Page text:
Feminist Studies remains open for business!

In these uncertain times, the community we share with you,
our Feminist Studies readers, authors, and reviewers, is especially important.

We continue to welcome all general submissions to the journal — scholarly, political, and artistic —
and will process them per our typical schedule. We are fortunate to be able to keep our office open remotely, and the day-to-day business of the journal continues. We are no longer requiring hard copy manuscript submissions mailed to us; electronic submissions are sufficient. For additional information, please write to info@feministstudies.org.

Our next issue, 46:1, will come out in a few weeks — first online, and later in print.
Please anticipate a delay in receiving mailed hard copies. Stay tuned for this new issue!

Feminist Studies Call for Commentaries

The COVID-19 pandemic
Due date July 15, 2020

Feminist ideas can help guide us as we move through this crisis. Our journal can be a potential home for your new work that contends with the current moment and outlines the paths ahead. Our anticipated special issue on Feminism and Capitalism (2021, vol 47:1) would be an especially good venue for scholarly or activist commentaries on feminist responses to the COVID-19 pandemic. We welcome 1500-3000-word pieces from locations around the globe that take up the implications of this pandemic for feminism analyses of capitalism. Our original call for papers on feminism and capitalism highlighted our interest in the crises of care and social reproduction, on non-material labor and work, risk and debt, bioeconomies, and on the Anthropocene and environmental destruction. Work along these angles would be an especially good fit.

Due date for commentaries: July 15, 2020. Please send it to submit@feministstudies.org.

If you have a News and Views piece (1000-words) in mind that responds to a more immediate topic,
please send it along earlier by May 31, 2020.

The essays in this special issue on Indigenous Feminisms in Settler Contexts engage feminist politics from multiple Indigenous geographies, histories, and standpoints. What emerges is a panoramic view of Indigenous feminist scholarship’s conceptual, linguistic, and artistic activism at this moment in time. We learn of praxis aimed at reclaiming Indigenous languages and ecological perspectives and the varied modes of resistance, survivance, and persistence. We also unpack the complex racial/gender politics of colonial encounters in contexts where white women cared intimately for Indigenous children, or where they helped to recover Indigenous oral traditions, and we note how modes of help can also reproduce imperial power relations. Some essays, art works, and poems extend the geographic ambit of critiques of settler colonialism beyond American contexts: they deploy feminist rubrics to critique the continuing violent settlement of Palestine and Kashmir to demonstrate that the occupation of “marginal” places is constitutive of state-society relations; others describe how Australian Aboriginal and Sámi artists engage the question of Indigenous visibility. In different ways, they each show how staying in place, against all odds, can be radical.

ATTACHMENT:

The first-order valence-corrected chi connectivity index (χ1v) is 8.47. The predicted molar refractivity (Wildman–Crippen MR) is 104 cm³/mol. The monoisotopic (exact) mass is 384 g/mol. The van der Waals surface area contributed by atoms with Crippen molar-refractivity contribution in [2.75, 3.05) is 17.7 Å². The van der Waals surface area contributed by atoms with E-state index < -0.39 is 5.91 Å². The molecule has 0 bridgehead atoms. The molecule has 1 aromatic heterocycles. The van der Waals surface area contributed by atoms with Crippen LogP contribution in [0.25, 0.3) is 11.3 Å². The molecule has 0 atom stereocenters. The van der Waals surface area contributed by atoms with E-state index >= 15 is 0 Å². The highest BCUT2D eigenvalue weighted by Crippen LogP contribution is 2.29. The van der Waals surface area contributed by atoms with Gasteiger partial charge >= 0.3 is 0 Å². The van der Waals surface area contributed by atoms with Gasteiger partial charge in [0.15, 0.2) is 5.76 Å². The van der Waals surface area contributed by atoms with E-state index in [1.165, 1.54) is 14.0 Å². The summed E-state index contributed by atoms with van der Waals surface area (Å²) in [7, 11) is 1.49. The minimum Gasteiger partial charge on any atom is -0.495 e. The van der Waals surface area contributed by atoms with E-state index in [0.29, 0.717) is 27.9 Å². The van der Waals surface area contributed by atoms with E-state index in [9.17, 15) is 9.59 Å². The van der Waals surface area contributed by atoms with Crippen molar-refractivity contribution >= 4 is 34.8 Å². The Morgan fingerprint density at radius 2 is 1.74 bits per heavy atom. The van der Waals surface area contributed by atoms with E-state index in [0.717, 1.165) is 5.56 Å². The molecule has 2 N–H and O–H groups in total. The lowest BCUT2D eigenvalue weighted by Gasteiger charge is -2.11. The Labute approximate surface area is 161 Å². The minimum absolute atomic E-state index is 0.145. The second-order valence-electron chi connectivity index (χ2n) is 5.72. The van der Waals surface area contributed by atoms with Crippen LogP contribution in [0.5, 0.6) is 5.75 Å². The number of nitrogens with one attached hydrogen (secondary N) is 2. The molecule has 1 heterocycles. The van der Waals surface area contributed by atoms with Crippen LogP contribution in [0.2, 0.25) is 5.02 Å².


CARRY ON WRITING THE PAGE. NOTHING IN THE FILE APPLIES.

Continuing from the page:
Claire G. Moses Award
for the Most Theoretically Innovative Article Published in the Journal in 2018

Feminist Studiesis pleased to announce that Carol Giardina won this year’s prize for the 2018 “Claire G. Moses Annual Award for the Most Theoretically Innovative Article.” Giardina was selected for her article “MOW to NOW: Black Feminism Resets the Chronology of the Founding of Modern Feminism,” which was published in Volume 44, Number 3 (2018).

In her article, Giardina assigns black feminism a more central place in the chronology of US feminism by arguing that black women’s organizing against sexism in planning the 1963 March on Washington (MOW) was pivotal to later feminist efforts such as the National Organization for Women (NOW). Giardina traces how experienced civil rights activists such as Dorothy Height, Pauli Murray, and Anna Arnold Hedgeman demanded greater attention to women’s lives in formulating the objectives of the MOW, especially in the areas of wages and employment. Giardina traces how they established feminist protest models that they subsequently used in the formation of the National Organization for Women in 1966.

* * *

The award, given to the most theoretically innovative article published in Feminist Studies each year, was created to honor Claire Goldberg Moses on her retirement as editorial director of Feminist Studies, a position she held from 1977 to 2011.


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